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  1. Tim
    Tim February 18, 2023 at 6:11 pm | | Reply

    I too had never heard of these stumbling stones and am in awe of the power of this idea. Perhaps if we planted more of these reminders of the suffering of our brothers and sisters throughout our daily lives and had the courage to enter into them, we could diminish the amount of ongoing suffering that is inflicted on both a personal and communal level. In Matthew 21:44, Jesus says, “He who falls on this stone will be broken to pieces, but he on whom it falls will be crushed.” Those who were memorialized in these stones were crushed. Thanks for the reminder that each day I must gain more courage to take time for the grief, suffering and brokenness around me. May it trip me up, and break my heart to pieces so that I can become less, and a healing presence can take my place instead.

  2. Robert
    Robert February 18, 2023 at 3:28 pm | | Reply

    Thanks so much for posting this Catherine. I had never heard of these stones before. It was sad to read about how they had worked so hard to create a life for themselves in the jewelry shop, only to have everything taken away from them. In the English translation they referred to the stones as “stumbling blocks”. It made me wonder if that is where the phrase comes from. I was also intrigued by the idea of a decentralized memorial as a way of making an impact that is broad in reach but also personal as a simple yet powerful means of remembrance. Very powerful.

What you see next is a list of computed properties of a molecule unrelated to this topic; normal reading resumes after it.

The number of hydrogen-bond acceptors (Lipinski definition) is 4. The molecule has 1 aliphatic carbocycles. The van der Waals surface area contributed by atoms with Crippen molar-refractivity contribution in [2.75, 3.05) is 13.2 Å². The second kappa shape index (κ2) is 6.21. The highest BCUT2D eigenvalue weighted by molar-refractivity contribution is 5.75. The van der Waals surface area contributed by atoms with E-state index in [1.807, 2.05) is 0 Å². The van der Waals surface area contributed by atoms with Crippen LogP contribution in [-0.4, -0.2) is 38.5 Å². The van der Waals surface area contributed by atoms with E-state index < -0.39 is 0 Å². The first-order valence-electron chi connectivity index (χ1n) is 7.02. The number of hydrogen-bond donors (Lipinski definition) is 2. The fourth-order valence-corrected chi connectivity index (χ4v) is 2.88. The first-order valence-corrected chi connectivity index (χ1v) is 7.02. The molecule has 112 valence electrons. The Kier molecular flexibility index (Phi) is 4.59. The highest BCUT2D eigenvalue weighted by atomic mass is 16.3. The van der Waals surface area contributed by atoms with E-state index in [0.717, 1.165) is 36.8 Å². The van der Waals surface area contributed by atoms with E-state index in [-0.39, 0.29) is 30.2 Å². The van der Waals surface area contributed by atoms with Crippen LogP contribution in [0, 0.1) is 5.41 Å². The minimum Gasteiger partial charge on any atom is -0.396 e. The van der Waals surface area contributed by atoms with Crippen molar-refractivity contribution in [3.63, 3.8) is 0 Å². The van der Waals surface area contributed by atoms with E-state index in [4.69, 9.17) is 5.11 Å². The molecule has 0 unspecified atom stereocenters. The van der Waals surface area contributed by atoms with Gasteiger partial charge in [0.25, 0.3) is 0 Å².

3. Val Troy
    Val Troy February 18, 2023 at 10:48 am | | Reply

    So poignant. It’d make you stop and think for sure.

  4. Berry
    Berry February 18, 2023 at 9:59 am | | Reply

    Yes. In the neighborhood where I stay in Berlin, outside as many as every third doorway along Soorstrasse just blocks from Theodore Heuss paltz U-bahn stop, there is one to 5 of thes blocks in the sidewalk. Whole families – generations of families even. A stark reminder, in a durable medium designed to LAST, of where we’ve been as a civilization, and what happened. As you said, it feels very personal when you see their house, their door, and a mere meter or two away, the brass block with their details – name, age, dates…. sometimes I view the blocks as the persons legacy, ever warning to the future.

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